The first Spanish engineering designs and manufactures competitive motorcycles (GP and Moto 2 – for 600cc bikes replacing the 250cc category – are located at Calle Gaztambide, 6, in Pamplona, in 200 square meter offices. Come in if you’re not with us believe. The parts are made in specialized workshops in the United States, Germany and Italy, but the checking of the parts and the assembly, come on, the big thing, is done in Navarra. That a Spanish company makes GP bikes? “I assure you that we do not have it, nor will we discover the square wheel, but neither will we present a motorcycle that does not add anything new. The most important thing is to make the best of what you have. One of the first approaches to the motorcycle that world-class experts attended to give us their opinions was this: You didn’t have to build a motorcycle to go to the moon. Our goal for the first year was to go fast and finish the season and then move on, investigate and grow little by little. In MotoGP It’s not about making great inventions. For starters, the level is incredible. You don’t come up and say: I’ll invent a cable that goes around the exhaust pipe a thousand times and gives it five horsepower. That doesn’t exist in the GP world. Everything is already well researched and worked to the extreme“, explains Oskar Gorría.
“However, there are small things that can be done and we have done that. Like a pneumatic swap system that was eventually banned. It was an amendment system similar to that used in Formula 1. And indeed part of that amendment system is used within the regulations. Our concept was a mixed concept between all existing motorcycles. Since we were a free brand and we could choose and change any compromise whenever we wanted because we owe no commercial concept, no commercial claim, we researched, discussed and decided the characteristics of the bike: light and with a good dynamic coefficients”. Then they met reality. “There are things you can examine, you can apply, that the regulations forbid. You are very limited by the regulation,” he admits.
Making motorcycles in the middle of the crisis? “When we came up with the idea of starting the company, there was a business opportunity: there were teams and sponsors, but there were no bikes in the ‘Queen’ category. We were convinced of our technical and commercial possibilities. And then any other business project: you need to endow it with funds. In 2006 you could and did think a crisis was coming, but the Moto GP and Formula 1 teams were in really good health. In the paddock there was talk that there were teams and sponsors who wanted to get into Moto GP and that the factories were not prepared to give up further Moto GP units. There was room on the market for the launch of another brand. We assumed a situation where the market could absorb a new idea like this, but in 2009-2010 the crisis came and the market was surprised at first and asked if we could do it – the goal is very big, the challenge is it is very big–: you asked if you could reach the level of Ducati; they were incredulous. At the same time, many thought that we could do it,” he emphasizes. “The real situation today is that the market is very messed up. This sport thrives on sponsors and sponsors are disappearing and there are a lot fewer and they give a lot less money and the market is a lot more complicated now”.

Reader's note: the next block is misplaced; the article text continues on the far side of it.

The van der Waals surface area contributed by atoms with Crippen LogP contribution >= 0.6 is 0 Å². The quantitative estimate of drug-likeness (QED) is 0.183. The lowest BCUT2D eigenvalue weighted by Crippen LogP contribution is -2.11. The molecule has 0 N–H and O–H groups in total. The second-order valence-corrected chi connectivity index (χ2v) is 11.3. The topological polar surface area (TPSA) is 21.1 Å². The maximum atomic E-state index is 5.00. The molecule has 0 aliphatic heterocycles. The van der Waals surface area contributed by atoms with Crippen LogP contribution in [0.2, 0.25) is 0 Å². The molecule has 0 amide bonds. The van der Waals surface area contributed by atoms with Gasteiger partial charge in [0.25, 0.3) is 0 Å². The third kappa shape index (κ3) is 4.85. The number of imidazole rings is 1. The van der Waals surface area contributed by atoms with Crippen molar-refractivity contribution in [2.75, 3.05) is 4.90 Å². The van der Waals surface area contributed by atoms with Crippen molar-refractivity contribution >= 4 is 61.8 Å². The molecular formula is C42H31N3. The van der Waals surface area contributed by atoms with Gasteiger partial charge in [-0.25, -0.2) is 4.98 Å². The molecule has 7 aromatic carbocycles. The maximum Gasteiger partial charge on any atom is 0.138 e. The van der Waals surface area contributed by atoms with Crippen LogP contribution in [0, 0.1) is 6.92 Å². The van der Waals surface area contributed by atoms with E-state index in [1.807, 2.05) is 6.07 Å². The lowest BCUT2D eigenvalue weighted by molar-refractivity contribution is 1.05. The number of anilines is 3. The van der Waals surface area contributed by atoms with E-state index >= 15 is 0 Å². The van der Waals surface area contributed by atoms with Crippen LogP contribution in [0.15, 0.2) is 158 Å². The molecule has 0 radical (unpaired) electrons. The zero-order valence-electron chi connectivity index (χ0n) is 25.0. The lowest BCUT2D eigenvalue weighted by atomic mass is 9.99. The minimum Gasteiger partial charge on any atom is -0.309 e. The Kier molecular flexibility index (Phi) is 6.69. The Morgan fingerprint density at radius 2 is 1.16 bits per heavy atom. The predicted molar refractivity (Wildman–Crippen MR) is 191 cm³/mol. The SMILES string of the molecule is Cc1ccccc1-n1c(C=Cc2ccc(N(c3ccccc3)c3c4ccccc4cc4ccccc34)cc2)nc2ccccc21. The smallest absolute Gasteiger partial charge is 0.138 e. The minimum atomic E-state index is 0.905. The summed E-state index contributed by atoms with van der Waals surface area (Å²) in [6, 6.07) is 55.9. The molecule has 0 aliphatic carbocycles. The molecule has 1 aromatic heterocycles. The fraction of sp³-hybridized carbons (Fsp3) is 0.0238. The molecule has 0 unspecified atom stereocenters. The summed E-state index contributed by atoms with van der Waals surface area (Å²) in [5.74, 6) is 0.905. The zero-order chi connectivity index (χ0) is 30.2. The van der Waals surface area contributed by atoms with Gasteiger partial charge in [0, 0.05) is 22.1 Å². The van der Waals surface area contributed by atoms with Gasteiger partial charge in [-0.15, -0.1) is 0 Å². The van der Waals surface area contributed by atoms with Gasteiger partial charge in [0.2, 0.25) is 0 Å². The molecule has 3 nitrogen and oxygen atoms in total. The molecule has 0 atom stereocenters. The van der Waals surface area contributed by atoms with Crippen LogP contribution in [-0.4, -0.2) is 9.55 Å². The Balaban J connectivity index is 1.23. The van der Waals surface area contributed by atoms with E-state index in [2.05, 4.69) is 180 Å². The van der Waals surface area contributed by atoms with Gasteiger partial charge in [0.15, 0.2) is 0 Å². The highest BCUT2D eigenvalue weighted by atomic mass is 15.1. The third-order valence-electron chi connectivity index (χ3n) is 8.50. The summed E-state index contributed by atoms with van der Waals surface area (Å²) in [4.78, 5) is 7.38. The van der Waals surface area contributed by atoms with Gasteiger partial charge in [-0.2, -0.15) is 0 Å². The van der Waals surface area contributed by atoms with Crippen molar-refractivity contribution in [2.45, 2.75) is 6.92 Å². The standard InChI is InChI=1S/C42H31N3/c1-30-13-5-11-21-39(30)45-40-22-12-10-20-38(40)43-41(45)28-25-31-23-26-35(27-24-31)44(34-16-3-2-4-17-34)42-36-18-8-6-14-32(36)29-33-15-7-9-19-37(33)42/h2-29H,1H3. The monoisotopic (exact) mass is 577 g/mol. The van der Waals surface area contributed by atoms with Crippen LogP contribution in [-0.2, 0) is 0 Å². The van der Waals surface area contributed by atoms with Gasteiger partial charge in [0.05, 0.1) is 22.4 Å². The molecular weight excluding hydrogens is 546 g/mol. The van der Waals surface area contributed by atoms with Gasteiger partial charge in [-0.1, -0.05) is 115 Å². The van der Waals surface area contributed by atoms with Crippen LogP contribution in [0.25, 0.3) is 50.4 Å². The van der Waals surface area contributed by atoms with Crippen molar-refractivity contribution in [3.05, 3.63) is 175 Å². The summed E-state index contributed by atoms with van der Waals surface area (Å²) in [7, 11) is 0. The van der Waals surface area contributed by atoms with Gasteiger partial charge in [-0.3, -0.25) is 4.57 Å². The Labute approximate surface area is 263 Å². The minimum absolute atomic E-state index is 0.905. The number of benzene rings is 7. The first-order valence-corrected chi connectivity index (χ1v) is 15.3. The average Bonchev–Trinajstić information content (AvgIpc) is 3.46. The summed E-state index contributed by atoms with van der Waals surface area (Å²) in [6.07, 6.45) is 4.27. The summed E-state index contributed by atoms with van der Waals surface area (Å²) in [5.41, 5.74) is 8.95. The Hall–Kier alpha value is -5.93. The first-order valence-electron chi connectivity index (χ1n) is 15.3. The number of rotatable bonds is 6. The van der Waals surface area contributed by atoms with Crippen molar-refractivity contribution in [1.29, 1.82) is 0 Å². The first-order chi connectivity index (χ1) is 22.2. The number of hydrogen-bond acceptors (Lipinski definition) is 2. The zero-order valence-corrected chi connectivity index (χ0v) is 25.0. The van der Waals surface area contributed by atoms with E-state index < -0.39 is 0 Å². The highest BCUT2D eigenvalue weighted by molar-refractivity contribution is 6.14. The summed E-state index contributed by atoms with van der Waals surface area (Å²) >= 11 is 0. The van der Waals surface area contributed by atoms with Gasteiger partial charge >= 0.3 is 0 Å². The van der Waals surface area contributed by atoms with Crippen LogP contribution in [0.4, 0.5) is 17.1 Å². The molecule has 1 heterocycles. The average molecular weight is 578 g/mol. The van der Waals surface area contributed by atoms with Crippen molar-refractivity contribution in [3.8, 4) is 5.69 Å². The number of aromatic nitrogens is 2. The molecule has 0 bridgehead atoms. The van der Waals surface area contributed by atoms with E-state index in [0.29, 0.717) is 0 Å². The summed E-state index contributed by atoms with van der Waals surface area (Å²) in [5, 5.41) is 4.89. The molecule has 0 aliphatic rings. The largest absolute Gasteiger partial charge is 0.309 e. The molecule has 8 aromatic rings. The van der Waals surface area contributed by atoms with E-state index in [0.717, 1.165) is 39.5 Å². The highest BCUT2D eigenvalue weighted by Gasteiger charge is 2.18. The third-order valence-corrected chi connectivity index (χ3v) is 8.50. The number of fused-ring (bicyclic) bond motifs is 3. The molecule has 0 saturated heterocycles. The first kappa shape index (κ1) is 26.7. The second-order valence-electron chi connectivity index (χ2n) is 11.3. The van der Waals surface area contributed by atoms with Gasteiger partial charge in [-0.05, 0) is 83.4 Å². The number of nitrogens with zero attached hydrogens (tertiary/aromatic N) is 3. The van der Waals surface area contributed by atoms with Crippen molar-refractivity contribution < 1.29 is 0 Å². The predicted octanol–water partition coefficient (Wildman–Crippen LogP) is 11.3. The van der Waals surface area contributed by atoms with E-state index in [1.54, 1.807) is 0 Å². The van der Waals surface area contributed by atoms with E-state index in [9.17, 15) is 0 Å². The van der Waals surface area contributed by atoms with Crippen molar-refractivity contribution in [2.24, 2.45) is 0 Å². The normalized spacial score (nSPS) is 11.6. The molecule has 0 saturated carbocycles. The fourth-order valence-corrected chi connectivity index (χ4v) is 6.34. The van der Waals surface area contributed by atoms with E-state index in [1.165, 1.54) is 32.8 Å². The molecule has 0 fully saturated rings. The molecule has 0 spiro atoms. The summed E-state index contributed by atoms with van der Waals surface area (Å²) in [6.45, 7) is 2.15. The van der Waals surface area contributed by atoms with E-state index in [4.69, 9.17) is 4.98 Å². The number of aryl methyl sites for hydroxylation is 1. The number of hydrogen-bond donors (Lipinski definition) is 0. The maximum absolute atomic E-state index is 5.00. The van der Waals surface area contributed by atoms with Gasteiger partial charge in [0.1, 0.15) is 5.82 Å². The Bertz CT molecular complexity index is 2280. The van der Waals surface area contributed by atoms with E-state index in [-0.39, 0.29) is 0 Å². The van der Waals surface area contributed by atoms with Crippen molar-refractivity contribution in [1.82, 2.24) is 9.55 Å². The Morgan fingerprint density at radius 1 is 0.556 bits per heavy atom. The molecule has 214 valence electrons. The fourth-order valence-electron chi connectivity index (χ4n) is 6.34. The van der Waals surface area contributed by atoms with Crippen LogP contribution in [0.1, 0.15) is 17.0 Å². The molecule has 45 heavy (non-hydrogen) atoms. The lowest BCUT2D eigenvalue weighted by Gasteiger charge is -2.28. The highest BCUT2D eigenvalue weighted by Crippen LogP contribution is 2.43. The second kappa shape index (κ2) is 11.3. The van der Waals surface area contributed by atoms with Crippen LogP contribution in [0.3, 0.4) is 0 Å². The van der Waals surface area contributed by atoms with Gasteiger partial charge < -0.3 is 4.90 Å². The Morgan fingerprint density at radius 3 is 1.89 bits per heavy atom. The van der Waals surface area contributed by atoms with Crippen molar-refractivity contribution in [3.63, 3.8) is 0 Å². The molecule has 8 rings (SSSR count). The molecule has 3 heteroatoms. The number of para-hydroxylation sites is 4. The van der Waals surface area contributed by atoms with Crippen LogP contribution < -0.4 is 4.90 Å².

And that’s why we’re betting on this company as the company of the future. “We started developing just one Moto GP, but all my life I’ve been self-employed trying to find a business and we saw that straight away With the know-how from MotoGP, we could also work for other companies. We have been able to offer other companies solutions to problems they might encounter. Let’s use all our knowledge to make money [léase aquí liquidez para seguir con el proyecto] through other lines,” emphasizes Gorría. So they have become the research and development department of a company that makes electric motorcycles and against which to make road bikes with carbon chassis – the Inmotec bike for Moto 3 has a carbon chassis.